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Learning to Learn.

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Hey Juliet, wanna be in my team?

Err, yes, obviously. I’m no stranger to my need to be included, so this question rarely results in a negative response (unless it is to join a team of jellied eel eaters, or a team of lift testers, shiver).

So when I was asked if I wanted to join a team of colleagues going through an online learning programme about Human Centred Design, I couldn’t say no. The trouble with being someone who is passionate about developing others is that I too am constantly wanting to learn shiny new stuff.

This course was a free online programme over 9 weeks, whereby you were expected to read course content every week, then regularly meet with your course team to discuss the learning and apply it to a project.

Of course the day job gets in the way and I found I was rarely able to complete the self directed part of the programme. Or at least, I wasn’t sufficiently motivated to make it a priority in my week – which is actually something quite different, and an issue I discuss with colleagues across the university frequently!

The joint discussions however were a different thing. A brilliant collection of minds, enthused about the topic, sparking off the each other and ably guided and facilitated by one of the group who was already familiar with the content.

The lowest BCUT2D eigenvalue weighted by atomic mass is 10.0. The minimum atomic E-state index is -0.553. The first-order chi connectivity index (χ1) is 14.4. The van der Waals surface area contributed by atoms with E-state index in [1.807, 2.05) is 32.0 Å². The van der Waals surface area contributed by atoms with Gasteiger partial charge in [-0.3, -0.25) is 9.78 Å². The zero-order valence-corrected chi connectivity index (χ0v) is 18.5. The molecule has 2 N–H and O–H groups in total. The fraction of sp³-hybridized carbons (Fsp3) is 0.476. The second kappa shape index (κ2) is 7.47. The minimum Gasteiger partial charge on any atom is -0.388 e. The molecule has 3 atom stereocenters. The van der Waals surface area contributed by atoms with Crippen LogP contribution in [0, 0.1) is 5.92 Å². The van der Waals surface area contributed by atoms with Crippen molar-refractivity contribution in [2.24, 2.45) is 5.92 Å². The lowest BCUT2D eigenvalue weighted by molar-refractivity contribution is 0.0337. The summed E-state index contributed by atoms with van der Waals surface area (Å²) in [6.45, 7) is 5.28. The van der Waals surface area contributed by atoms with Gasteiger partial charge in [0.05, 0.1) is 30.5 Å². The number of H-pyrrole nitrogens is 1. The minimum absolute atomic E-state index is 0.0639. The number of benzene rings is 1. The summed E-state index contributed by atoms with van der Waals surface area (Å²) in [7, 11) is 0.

Applying our learning to a project (albeit one created for this purpose) completely transformed my understanding of the content of the programme. This was blended learning at its best.

The course drew to a conclusion and to receive the completion certificate you needed to write a short assignment about your project and its outputs. Suddenly I was back alone with my learning; and I am ashamed to say I never did it. That certificate will never grace my wall.

But, actually, am I “ashamed”? Not really. My learning was none the less for not having submitted; it happened iteratively across the weeks, and most specifically through the group discussions and in the application to the project.

This is a wonderful insight into my own preferences for, and strengths in, learning. On this occasion it didn’t matter to me whether I got the piece of paper or not. For others in the group that was important, and they were motivated to complete the assignment.

Understanding your own drivers for learning is key. As is not assuming that others will feel the same. It’s easy to pull together a group of colleagues to learn jointly. Give it a go and see if that’s your thing.

Watch out for my next blog that will explore the content of the Human Centred Design programme that I was completing.

Juliet Flynn, Organisational and People Development

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